Walk Home Under Menace

by

David Barnett

1969 and 1997

Joy bubbled within him. Top in mathematics and physics! John could hardly contain himself.

The tall building of the new school towered over the flood departing schoolboys, weary and eager for their homes. It would be easy to lose sight of any one boy amongst them, but John emerged from the gate singularly and obviously happy.

By now a third former, John's path though the thinning crowd was sure, his feet taking him in the direction of home. Home was three-quarters of a mile away - a fifteen or twenty minute walk. The main mass of boys behind him, John looked up the short road on which the school was situated. How beautiful - the spring foliage on the trees made a fresh green canopy. What a pleasure to be alive!

John reached the end of the road and all other living souls seemed far behind. At that moment he might be alone in his beautiful world.

John was woken from his reverie by a sense of pursuit. He heard a set of steady thudding footsteps. He did not look back. Oh well, it's better not to walk alone with Springer and his gang terrorising everyone.

John began to whistle his current favourite tune. It was something from "Scheherezade" and he was good at it.

"Knock it off will you!" came a voice from behind. John stopped: Springer!

"Are you looking for for trouble mate?" was the voice of another - harsh and mocking.

"No?" replied John in an inquiring tone, trying to project an air of confidence.

"Can you lend me a tanner*?" asked Springer aggressively but not quite with menace.

"I haven't got a tanner," answered John courteously and blinking.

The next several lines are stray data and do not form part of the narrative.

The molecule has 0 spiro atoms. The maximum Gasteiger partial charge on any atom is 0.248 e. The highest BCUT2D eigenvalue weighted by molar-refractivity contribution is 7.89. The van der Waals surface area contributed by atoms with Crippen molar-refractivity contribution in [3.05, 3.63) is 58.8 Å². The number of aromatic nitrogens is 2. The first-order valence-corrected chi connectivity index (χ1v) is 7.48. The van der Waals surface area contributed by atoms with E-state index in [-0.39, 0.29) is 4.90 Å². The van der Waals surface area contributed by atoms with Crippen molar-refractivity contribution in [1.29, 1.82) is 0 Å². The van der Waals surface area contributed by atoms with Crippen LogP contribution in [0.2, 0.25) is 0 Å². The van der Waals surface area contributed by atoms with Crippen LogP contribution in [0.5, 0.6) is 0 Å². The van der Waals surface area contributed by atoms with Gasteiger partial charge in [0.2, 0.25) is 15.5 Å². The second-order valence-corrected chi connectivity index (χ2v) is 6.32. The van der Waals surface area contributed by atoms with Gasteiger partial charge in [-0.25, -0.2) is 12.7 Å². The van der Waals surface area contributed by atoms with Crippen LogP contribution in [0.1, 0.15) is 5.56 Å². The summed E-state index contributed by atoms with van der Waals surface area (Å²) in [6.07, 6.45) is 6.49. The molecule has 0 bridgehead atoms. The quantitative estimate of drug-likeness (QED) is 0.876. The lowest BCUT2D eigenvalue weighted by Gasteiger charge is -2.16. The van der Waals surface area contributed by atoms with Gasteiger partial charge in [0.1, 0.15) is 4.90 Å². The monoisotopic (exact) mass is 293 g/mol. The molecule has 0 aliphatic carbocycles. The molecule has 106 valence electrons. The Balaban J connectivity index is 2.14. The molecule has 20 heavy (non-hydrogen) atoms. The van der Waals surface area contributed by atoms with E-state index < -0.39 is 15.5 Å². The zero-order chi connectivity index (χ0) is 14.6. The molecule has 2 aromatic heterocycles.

"Are you a Jew then?" This mockingly from the light-haired of Springer's two companions.

"Yes"

"Tight with money are you?" he continued, rubbing the fingers of his right hand together. He moved them right under John's nose so that he had to move back, faltering.

"Hey! Why are synagogues round?" asked the other Springer follower, a ginger-haired boy.

"They aren't," said John surprised.

"Oh yes they are! Because there aren't any corners for people to hide in when the collection goes round," responded Ginger with a mocking glee.

"Of course we all know the best way to kill a Jew," said Springer. "Throw a penny into the river!" And with this he dropped a penny onto the ground expecting John to pick it up.

John walked on but he was shadowed. He felt uneasy, even afraid. He had no companion for solace; he was alone with three thugs of fifth formers.

John felt a kick from behind.

"Are you or aren't you going to lend me sixpence?" said Springer menacingly.

"I-I haven't got it," came the frightened John.

"Oh go on," said Springer a little more kindly. "Then we'll leave you alone."

"Even if I had it, why should I give it to you?" defied John, trying not to show he was ready to spout tears but fighting them back.

Crack! A blow to John's head courtesy Springer.

"Don't get uppity with me my lad. Now hand over!"

Ginger kicked John again and the three watched with sadistic glee as his eyes visibly reddened.

John walked on in silent defiance, praying that someone would appear and come to his aid. The westering sun looked upon him with delight. John turned into a quiet street with the church visible at the far end. Only he noticed that they were observed by two chatting ladies.

John was in despair when no help came.

"Now hand over!" snarled Springer. John remained silent and received a blow to the back.

Number forty-two just around the corner. John viewed home with relief as he opened the gate, still shadowed by Springer and company. He walk with more confidence, now, down the garden path. Only a few more feet to the bell.

Crack! A punch across the jaw. Then a final farewell blow in the stomach winded John, and Springer and friends were gone.

John was alone now. He felt a strange sense of shame. No one must know about this! He remained sitting on the doorstep for a quarter of an hour to recover. Only then did John ring the doorbell.


*Tanner: a sixpenny piece.


© David M. Barnett

[home]

This page revised 6 July 1999